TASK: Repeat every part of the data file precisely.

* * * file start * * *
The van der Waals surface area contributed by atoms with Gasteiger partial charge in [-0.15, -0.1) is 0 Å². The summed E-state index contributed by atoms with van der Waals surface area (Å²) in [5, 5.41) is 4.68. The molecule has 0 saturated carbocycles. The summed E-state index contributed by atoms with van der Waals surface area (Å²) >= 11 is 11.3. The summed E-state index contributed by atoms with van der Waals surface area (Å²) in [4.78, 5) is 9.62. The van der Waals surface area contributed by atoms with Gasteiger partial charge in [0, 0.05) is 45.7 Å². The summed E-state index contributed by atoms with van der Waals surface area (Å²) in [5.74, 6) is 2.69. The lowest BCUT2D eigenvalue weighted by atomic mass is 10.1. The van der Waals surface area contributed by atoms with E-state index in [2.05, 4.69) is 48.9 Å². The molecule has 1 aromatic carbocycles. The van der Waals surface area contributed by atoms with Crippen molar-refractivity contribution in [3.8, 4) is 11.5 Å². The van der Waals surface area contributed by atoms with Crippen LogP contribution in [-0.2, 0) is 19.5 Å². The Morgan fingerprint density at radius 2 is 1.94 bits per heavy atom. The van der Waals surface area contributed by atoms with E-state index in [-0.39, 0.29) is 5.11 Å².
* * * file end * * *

The van der Waals surface area contributed by atoms with Gasteiger partial charge in [-0.15, -0.1) is 0 Å². The summed E-state index contributed by atoms with van der Waals surface area (Å²) in [5, 5.41) is 4.68. The molecule has 0 saturated carbocycles. The summed E-state index contributed by atoms with van der Waals surface area (Å²) >= 11 is 11.3. The summed E-state index contributed by atoms with van der Waals surface area (Å²) in [4.78, 5) is 9.62. The van der Waals surface area contributed by atoms with Gasteiger partial charge in [0, 0.05) is 45.7 Å². The summed E-state index contributed by atoms with van der Waals surface area (Å²) in [5.74, 6) is 2.69. The lowest BCUT2D eigenvalue weighted by atomic mass is 10.1. The van der Waals surface area contributed by atoms with E-state index in [2.05, 4.69) is 48.9 Å². The molecule has 1 aromatic carbocycles. The van der Waals surface area contributed by atoms with Crippen molar-refractivity contribution in [3.8, 4) is 11.5 Å². The van der Waals surface area contributed by atoms with Crippen LogP contribution in [-0.2, 0) is 19.5 Å². The Morgan fingerprint density at radius 2 is 1.94 bits per heavy atom. The van der Waals surface area contributed by atoms with E-state index in [-0.39, 0.29) is 5.11 Å².